Saturday, 13 December 2014

Learning Math For Kids Made Easy

Learning Math for Kids
Some kids are really better in analysing mathematical equations and problems, but that doesn't mean that you can't teach your kid how to be better and enjoy learning the subject. There are different methods on how you can make learning Math interesting.

Most students in school feel that learning this subject is impossible. Unfortunately, the problem doesn't simply rely on the student. Some teachers fail to teach effectively. In school, teachers normally talk about the topics then ask their students to do exercises to check if they've understood the lessons. How can you help your kid understand the subject better? How can you change how your kid perceives it? An alternative method is to present the lesson in a situation where your kid can relate, something that he or she usually experiences every day.

· Consider the learning style of your kid - children have different learning styles. You can provide your lessons in attractive charts or drawings. Some students learn better while listening. So to make your lesson more interesting, you can explain your lessons through fun songs.

· Provide various activities - math involves a lot of problem solving, so simply asking your kids to solve problems the usual way is not effective.

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Trick to Reciting Your Basic Times Tables

Basic Mathematic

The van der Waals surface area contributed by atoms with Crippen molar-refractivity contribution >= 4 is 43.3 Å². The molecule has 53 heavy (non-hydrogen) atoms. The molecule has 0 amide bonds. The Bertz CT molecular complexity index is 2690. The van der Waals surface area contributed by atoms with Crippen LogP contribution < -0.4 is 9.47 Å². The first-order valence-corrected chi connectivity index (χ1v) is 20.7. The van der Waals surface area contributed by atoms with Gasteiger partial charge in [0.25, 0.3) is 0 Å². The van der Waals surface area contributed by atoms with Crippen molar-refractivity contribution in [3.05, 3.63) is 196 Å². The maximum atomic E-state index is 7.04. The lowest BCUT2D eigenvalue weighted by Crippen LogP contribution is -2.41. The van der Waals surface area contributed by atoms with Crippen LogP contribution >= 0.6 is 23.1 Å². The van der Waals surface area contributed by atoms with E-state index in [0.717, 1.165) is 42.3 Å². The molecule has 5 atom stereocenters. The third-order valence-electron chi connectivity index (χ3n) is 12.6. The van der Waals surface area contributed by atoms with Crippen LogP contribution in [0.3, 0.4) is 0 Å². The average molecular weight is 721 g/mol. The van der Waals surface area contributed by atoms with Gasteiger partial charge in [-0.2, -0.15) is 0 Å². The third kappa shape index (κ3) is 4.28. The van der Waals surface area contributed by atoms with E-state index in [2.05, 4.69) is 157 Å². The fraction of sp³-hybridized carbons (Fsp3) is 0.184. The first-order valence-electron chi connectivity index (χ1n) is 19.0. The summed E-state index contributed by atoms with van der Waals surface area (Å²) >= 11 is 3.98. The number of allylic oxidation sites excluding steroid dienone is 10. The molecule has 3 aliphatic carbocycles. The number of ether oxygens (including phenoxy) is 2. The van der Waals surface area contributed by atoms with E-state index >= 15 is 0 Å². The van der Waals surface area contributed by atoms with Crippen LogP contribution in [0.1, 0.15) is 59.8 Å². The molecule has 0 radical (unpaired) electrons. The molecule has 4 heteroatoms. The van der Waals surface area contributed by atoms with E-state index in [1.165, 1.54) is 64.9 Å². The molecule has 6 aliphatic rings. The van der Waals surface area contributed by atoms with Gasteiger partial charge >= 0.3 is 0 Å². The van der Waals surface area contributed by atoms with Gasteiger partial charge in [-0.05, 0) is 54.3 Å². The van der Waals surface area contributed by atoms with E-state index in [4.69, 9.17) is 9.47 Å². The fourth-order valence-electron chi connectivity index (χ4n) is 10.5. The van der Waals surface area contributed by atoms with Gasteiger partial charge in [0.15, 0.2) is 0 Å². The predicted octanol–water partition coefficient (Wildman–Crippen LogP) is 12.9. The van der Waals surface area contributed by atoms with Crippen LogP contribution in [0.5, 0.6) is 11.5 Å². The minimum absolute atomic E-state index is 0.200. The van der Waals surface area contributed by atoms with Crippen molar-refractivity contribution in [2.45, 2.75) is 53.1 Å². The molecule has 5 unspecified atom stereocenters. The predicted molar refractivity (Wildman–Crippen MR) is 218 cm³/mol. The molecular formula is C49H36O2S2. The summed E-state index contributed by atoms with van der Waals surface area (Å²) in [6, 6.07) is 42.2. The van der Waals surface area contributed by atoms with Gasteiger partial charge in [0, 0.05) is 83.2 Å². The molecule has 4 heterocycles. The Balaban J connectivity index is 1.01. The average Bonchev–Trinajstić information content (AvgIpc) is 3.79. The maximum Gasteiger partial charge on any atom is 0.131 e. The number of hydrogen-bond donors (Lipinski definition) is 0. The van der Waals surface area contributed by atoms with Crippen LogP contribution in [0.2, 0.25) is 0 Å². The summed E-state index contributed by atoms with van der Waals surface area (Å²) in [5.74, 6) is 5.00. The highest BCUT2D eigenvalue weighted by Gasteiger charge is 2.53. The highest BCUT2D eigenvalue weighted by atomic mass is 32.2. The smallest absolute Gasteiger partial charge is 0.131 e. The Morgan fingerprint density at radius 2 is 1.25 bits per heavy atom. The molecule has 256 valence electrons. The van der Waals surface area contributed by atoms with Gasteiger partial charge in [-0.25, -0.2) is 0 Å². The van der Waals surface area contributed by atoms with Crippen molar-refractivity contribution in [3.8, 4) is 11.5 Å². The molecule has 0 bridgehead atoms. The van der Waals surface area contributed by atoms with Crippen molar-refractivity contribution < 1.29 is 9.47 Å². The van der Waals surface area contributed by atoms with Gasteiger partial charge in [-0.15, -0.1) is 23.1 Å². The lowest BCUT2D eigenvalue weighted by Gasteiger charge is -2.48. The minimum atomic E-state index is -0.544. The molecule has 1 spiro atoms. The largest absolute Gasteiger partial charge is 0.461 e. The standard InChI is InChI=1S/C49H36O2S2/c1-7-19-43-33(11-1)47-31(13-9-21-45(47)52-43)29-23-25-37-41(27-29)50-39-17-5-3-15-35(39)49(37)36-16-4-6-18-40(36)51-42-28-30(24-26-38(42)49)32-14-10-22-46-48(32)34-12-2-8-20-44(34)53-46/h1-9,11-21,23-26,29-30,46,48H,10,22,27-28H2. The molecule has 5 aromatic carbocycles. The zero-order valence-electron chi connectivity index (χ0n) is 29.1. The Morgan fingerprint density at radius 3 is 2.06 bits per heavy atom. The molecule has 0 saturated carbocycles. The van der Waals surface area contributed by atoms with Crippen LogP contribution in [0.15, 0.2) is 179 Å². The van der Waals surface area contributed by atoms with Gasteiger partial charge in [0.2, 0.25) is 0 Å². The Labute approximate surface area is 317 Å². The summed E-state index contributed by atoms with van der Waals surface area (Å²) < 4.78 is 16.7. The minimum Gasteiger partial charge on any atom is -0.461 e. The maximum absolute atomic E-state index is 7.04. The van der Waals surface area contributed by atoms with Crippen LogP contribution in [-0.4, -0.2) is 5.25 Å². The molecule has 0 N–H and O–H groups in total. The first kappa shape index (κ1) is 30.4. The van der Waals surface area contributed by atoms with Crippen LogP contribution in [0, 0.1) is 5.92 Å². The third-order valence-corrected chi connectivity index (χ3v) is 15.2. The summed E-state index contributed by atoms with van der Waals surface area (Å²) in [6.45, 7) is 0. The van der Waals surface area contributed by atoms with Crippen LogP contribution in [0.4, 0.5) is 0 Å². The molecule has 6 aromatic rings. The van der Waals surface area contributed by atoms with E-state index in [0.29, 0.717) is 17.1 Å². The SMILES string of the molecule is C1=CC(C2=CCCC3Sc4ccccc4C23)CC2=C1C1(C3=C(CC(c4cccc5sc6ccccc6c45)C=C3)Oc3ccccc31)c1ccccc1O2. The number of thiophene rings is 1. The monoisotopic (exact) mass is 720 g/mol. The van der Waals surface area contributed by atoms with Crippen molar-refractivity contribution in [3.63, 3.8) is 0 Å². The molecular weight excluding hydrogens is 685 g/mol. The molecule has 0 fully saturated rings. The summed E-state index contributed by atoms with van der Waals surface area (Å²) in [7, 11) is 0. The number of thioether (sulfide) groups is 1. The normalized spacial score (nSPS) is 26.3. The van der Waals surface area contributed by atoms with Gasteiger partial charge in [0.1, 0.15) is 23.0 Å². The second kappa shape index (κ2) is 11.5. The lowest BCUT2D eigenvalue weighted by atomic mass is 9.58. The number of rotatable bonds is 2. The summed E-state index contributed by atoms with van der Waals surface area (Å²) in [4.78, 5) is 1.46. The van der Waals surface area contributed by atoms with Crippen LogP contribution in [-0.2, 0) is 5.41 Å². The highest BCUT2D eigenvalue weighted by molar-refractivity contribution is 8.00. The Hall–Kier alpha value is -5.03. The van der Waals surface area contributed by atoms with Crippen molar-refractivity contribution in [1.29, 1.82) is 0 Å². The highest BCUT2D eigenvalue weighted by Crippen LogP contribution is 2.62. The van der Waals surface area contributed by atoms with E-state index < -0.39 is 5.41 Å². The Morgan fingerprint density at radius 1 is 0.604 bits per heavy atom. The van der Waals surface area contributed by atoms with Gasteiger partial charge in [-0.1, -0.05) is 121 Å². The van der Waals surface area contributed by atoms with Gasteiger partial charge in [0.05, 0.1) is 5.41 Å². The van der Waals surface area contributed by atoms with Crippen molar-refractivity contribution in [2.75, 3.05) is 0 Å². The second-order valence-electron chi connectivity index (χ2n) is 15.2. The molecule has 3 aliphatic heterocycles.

Weird topic, huh? I bet you're interested in knowing this quick trick to reciting what's on the basic times tables chart, right? Well, read on. In Grade School we learned by repeating them over and over and-well, you get the message, right? Remember how our teachers tested us and gave us math homework? How about when they called out our names and waited for us to raise our tiny hands? There'd always be someone just jumping at the chance to call out the answer although sometimes it was the wrong answer. Sometimes our teachers made it fun by playing games with us and it certainly did work, didn't it? Still, if you were anything like I was then you probably didn't find it to be so much fun and you probably forgot how to recite them off the top of your head the moment you got old enough to "not need to know them anymore."

Like many things we learn we only remember them long enough to pass a test and then forget about it as soon as it's over. If you were also like I was then you probably only knew your 0, 1, 2, 5, and 10 times tables and thought you knew something just because you could quickly recite them. But whatever happened to 3, 4, 6, 7, 8, and at least 12?

While you may not need to know everything there is to know about math you do need to know at least the basics multiplication chart. Sadly, it took me to get much older (and wiser) to get that concept. Some of you may scoff and say, "you really don't know your times tables?" and I'd non-shamefully (and I know I just made non-shamefully up) answer, "I knew them but couldn't quickly recite them off the top of my head." Chances are they'd re-think that little smart remark and say to themselves, "wait! Neither can I!" So, now what?

For me, the best way to learn something is to know the pattern and to know "why" something is. I know this may be time-consuming and to others it may be useless. Just know that this is the answer and let it go! Some might shout at you. But for me, understanding "why" and understanding patterns helped me keep things in my head long after a test simply because they were logical. Now, everything isn't always going to be logical and you won't always find an easy way to learn something, but if you can make life easier for yourself, even if it's the simplest thing, wouldn't you want to? I'm thinking your answer is, "yes".